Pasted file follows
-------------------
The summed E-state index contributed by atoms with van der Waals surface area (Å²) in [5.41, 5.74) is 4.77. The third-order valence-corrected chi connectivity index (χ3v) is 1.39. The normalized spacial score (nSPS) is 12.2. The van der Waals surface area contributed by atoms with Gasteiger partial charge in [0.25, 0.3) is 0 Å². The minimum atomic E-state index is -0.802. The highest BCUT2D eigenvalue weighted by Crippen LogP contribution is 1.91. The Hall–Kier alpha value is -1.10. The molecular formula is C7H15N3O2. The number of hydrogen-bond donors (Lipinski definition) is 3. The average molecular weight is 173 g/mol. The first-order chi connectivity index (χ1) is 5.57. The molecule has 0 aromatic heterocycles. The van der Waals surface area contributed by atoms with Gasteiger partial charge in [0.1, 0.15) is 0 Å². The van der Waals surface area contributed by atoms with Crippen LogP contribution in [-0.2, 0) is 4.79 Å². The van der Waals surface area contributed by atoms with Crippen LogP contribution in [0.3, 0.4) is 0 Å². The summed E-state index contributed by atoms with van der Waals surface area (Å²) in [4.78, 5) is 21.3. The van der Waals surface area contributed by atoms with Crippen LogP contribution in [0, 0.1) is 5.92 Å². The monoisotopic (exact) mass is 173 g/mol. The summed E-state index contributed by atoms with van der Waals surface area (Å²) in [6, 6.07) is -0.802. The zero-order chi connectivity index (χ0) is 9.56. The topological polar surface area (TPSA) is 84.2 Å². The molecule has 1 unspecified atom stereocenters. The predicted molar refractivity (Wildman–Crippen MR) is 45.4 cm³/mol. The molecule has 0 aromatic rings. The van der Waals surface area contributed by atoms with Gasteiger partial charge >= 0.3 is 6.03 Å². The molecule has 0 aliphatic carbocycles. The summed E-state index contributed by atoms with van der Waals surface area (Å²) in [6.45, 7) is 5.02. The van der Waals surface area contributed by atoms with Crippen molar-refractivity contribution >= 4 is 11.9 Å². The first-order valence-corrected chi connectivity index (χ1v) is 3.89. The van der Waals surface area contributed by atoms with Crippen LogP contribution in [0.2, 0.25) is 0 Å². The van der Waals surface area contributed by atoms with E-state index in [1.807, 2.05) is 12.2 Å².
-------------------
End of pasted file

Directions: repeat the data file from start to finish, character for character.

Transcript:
The summed E-state index contributed by atoms with van der Waals surface area (Å²) in [5.41, 5.74) is 4.77. The third-order valence-corrected chi connectivity index (χ3v) is 1.39. The normalized spacial score (nSPS) is 12.2. The van der Waals surface area contributed by atoms with Gasteiger partial charge in [0.25, 0.3) is 0 Å². The minimum atomic E-state index is -0.802. The highest BCUT2D eigenvalue weighted by Crippen LogP contribution is 1.91. The Hall–Kier alpha value is -1.10. The molecular formula is C7H15N3O2. The number of hydrogen-bond donors (Lipinski definition) is 3. The average molecular weight is 173 g/mol. The first-order chi connectivity index (χ1) is 5.57. The molecule has 0 aromatic heterocycles. The van der Waals surface area contributed by atoms with Gasteiger partial charge in [0.1, 0.15) is 0 Å². The van der Waals surface area contributed by atoms with Crippen LogP contribution in [-0.2, 0) is 4.79 Å². The van der Waals surface area contributed by atoms with Crippen LogP contribution in [0.3, 0.4) is 0 Å². The summed E-state index contributed by atoms with van der Waals surface area (Å²) in [4.78, 5) is 21.3. The van der Waals surface area contributed by atoms with Crippen LogP contribution in [0, 0.1) is 5.92 Å². The monoisotopic (exact) mass is 173 g/mol. The summed E-state index contributed by atoms with van der Waals surface area (Å²) in [6, 6.07) is -0.802. The zero-order chi connectivity index (χ0) is 9.56. The topological polar surface area (TPSA) is 84.2 Å². The molecule has 1 unspecified atom stereocenters. The predicted molar refractivity (Wildman–Crippen MR) is 45.4 cm³/mol. The molecule has 0 aromatic rings. The van der Waals surface area contributed by atoms with Gasteiger partial charge >= 0.3 is 6.03 Å². The molecule has 0 aliphatic carbocycles. The summed E-state index contributed by atoms with van der Waals surface area (Å²) in [6.45, 7) is 5.02. The van der Waals surface area contributed by atoms with Crippen molar-refractivity contribution >= 4 is 11.9 Å². The first-order valence-corrected chi connectivity index (χ1v) is 3.89. The van der Waals surface area contributed by atoms with Crippen LogP contribution in [0.2, 0.25) is 0 Å². The van der Waals surface area contributed by atoms with E-state index in [1.807, 2.05) is 12.2 Å².